Ozuna powers Marlins' sweep of Braves

Ozuna powers Marlins' sweep of Braves

ATLANTA -- Rookie left-hander Adam Conley minimized damage over five innings, giving up three runs, and Marcell Ozuna provided some insurance with a two-run homer in the Marlins' 7-3 win over the Braves on Wednesday afternoon at Turner Field.

Braves right-hander Williams Perez gave up six runs (four earned) in five innings to take the loss as Miami was able to complete its first three-game road sweep of the season, moving a half-game ahead of Atlanta into third place in the National League East. The Marlins finished the road trip at 4-2, while the Braves have dropped eight straight and 15 of 16.

"Third is a lot better than fifth," Marlins manager Dan Jennings said. "It's good to see. This is a credit to these players and the way they're going about it. They signed up to play 162, and they're going about it the right way. I tip my cap to them."

The Marlins' bats came alive during the six-game road trip, as they scored 23 runs on 45 hits with eight home runs.

For just the second time in history, the Marlins completed a three-game sweep at Atlanta. They previously did it April 2009.

Miami capitalized on Nick Swisher's error on Martin Prado's sacrifice fly in the fifth inning. The misplay led to a three-run inning, two of them unearned. Ozuna padded the lead with his two-run homer to left. Atlanta prospect Hector Olivera, in his second MLB game, collected his first hit, a two-run single in the third inning.

Gordon scores on error

The Marlins claimed a two-run lead in the second inning on Jeff Mathis' RBI double and Conley's run-scoring single. But in the third inning, the Braves sent eight to the plate and scored three times to claim a 3-2 edge on Olivera's two-run single.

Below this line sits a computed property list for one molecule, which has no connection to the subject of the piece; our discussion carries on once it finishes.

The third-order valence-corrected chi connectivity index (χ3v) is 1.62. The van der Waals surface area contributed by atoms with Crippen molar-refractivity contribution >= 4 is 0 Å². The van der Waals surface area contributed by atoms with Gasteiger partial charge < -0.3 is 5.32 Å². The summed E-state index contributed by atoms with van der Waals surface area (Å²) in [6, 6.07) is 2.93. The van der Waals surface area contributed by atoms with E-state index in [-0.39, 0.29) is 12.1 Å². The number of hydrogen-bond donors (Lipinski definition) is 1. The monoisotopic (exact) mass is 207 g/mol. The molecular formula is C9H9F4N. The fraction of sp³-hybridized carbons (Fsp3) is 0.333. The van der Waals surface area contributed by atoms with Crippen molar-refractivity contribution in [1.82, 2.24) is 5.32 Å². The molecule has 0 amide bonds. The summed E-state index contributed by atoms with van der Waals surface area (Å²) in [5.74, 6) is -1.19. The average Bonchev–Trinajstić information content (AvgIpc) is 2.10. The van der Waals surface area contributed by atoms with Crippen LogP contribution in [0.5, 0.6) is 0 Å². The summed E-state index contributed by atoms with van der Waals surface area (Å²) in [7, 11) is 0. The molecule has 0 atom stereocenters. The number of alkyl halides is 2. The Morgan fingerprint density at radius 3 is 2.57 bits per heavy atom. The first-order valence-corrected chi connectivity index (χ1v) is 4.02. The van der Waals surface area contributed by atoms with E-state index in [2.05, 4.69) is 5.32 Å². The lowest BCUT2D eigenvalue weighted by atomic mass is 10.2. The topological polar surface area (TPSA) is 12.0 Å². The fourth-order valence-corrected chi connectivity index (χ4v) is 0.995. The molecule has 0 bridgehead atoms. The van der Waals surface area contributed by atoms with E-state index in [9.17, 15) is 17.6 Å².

Olivera's first career hit

"No one wants to finish the year in third place or fourth place," said Miami's Christian Yelich, who had four hits and scored twice. "For us to battle back to where we've been at to get to this point, it's big. But we still have a lot of season left. If we can finish on a high note. That's what's important."

Ozuna makes them pay: There was confusion as to where Ozuna would play on Wednesday. Initially, he was listed as playing right field for the first time this season, with Ichiro Suzuki set to play center. But shortly before the first pitch, the two flipped, and Ozuna was back in center. At the plate in the fifth inning, Ozuna left little doubt on his eighth homer of the season, a two-run shot with two outs that broke open a 6-3 Miami advantage.

"After what happened with [Giancarlo Stanton] last night, and what we've tried to do with our outfielders, create a rotation," Jennings said. "Obviously, Ozuna has played outfield throughout the Minor Leagues. We know he can do it. But felt like where we are right here, we felt it was better to keep it as is for today." More >

Stumbling early: After giving up two runs in the top of the second, the Braves had a chance to immediately hit back in the bottom half when they put two on with nobody out. But Olivera struck out, catcher Christian Bethancourt popped up to second and second baseman Daniel Castro grounded into a fielder's choice to end the inning.